I'm not going to say too much about the terrorists themselves as that would spoil some important twists and turns in Ueda's plot. The main thing with all the characters in the book is that they embody various positions within the complex value systems at play within The Cage of Zeus. Each character occupies a particular perspective within the conflict, and they are forced to struggle with their values as individuals and how their values conflict with the value systems of other individuals and which society they belong to, Round or Monaural. The book is kind of schematic in this sense, and there are times when it seems more like an analytic simulation of a speculative scenario rather than a flowing fictional narrative, but it is compelling all the same. Some of the stiffness of the language may be a a by-product of translation from Japanese into English, but in my experience science fiction narratives are often more concerned with mapping out theoretical situations using unadorned language than they are in stylistic extravagance. The Cage of Zeus is definitely within the tradition of literary hard science fiction in that all of its speculations are based on credible extrapolations from the fields of astrophysics, nanotechnology, biology, sexology, sociology, engineering, and psychology, among other fields. If the language is a little dry, the ideas are still compelling. In fact, a plain style is perhaps an advantage in telling a story as complicated as this as it allows the ideas and conflicts to come across directly, and not be obscured by convoluted language.
Ueda does something else which is rather commendable. While her characters are somewhat schematic, she does justice to the complexity of their thoughts and feelings. She is especially insightful about delineating the different aspects of sexuality, biological gender, and gender identity, and how all of these things interact. Many of the characters, including the terrorists, are full of conflicts and find themselves at the mercy of larger community concerns if they are not being manipulated outright to further the aims of powerful interests behind the scenes. Without giving too much away, I think it is fair to say that nothing is resolved easily within The Cage of Zeus. Humankind's struggle to attain the stars continues to be a struggle of factions against factions, humans against humans, soldiers against scientists, Rounds versus Monaurals, individuals against societies, individuals divided against themselves, humanity in all its stunning variety versus the pitiless void of space . . .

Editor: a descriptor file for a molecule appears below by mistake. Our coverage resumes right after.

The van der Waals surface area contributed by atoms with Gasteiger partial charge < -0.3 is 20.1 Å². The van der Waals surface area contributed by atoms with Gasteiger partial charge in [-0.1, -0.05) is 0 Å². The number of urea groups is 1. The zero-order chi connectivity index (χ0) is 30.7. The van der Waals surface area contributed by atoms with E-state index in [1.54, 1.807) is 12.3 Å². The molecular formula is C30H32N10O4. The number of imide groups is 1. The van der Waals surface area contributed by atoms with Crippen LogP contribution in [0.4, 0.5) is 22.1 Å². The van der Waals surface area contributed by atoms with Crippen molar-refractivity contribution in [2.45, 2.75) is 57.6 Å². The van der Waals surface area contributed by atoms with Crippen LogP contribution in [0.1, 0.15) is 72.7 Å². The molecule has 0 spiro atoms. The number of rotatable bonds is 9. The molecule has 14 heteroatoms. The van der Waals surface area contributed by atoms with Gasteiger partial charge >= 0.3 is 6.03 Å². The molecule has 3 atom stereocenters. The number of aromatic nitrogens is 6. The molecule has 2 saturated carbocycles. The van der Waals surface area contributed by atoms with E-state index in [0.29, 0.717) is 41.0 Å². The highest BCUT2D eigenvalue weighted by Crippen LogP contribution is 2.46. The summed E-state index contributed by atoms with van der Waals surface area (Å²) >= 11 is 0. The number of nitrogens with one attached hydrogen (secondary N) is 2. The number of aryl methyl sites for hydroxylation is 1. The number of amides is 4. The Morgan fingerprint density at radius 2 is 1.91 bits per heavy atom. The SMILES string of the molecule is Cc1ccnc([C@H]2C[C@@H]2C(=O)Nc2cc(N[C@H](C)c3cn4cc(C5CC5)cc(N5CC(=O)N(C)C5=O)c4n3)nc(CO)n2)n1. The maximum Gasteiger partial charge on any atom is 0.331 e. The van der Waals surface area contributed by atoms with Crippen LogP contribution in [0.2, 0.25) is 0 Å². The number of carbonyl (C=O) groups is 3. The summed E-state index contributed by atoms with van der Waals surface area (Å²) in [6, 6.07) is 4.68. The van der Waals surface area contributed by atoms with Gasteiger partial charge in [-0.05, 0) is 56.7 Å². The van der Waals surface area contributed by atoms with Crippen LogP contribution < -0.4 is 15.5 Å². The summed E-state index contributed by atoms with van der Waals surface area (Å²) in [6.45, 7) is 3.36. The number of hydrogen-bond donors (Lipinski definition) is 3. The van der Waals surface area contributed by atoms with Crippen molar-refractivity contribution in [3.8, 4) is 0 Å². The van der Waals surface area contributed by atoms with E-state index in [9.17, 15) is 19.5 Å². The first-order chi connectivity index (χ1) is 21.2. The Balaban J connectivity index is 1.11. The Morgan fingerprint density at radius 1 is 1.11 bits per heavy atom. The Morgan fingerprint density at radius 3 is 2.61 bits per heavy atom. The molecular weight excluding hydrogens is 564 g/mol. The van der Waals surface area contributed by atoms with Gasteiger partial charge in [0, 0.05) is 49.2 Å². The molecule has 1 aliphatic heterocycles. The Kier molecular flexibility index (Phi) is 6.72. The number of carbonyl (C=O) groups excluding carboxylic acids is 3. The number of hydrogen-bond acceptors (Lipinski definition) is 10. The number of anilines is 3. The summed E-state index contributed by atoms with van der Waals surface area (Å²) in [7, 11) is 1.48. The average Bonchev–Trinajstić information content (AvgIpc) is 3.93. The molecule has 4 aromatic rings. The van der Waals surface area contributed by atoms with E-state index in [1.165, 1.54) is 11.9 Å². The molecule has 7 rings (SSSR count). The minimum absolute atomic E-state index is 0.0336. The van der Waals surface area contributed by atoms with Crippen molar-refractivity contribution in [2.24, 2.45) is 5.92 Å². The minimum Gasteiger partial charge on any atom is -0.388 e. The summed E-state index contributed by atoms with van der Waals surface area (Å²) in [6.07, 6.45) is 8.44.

The Cage of Zeus also got me thinking about how there are new frontiers to human identity and sexuality just waiting to be created. In real life, I'm not sure that humanity is going to ever make it off this planet and create a truly intergalactic society. I'm a pessimist. I do not think the human race has "the Right Stuff." We're too hung up on greed, ideology, religious fundamentalism, and we seem to put the basis for our technological advancement in the hands of the warmongers and the weapons makers. I don't think there's any intelligent life out there in the universe. We're the only game in town when it comes to intelligence, so it's up to us to spread intelligence to the stars, but that's not going to happen. As a species, we're more interested in trying to kill and/or control each other on this world. If we wanted to extend ourselves to other planets, we'd have to have a radical shift in our priorities to a more cooperative mode, as one united species, later for all these factions and nation states, and I just don't see that happening. But maybe there is still hope, in communities here and there, on the frontier of human identity and how we relate to each other on this planet.
But it's nice to fantasize about a human future out there in space. Even if it is as dark and conflicted as the future Sayuri Ueda conjures up in The Cage of Zeus.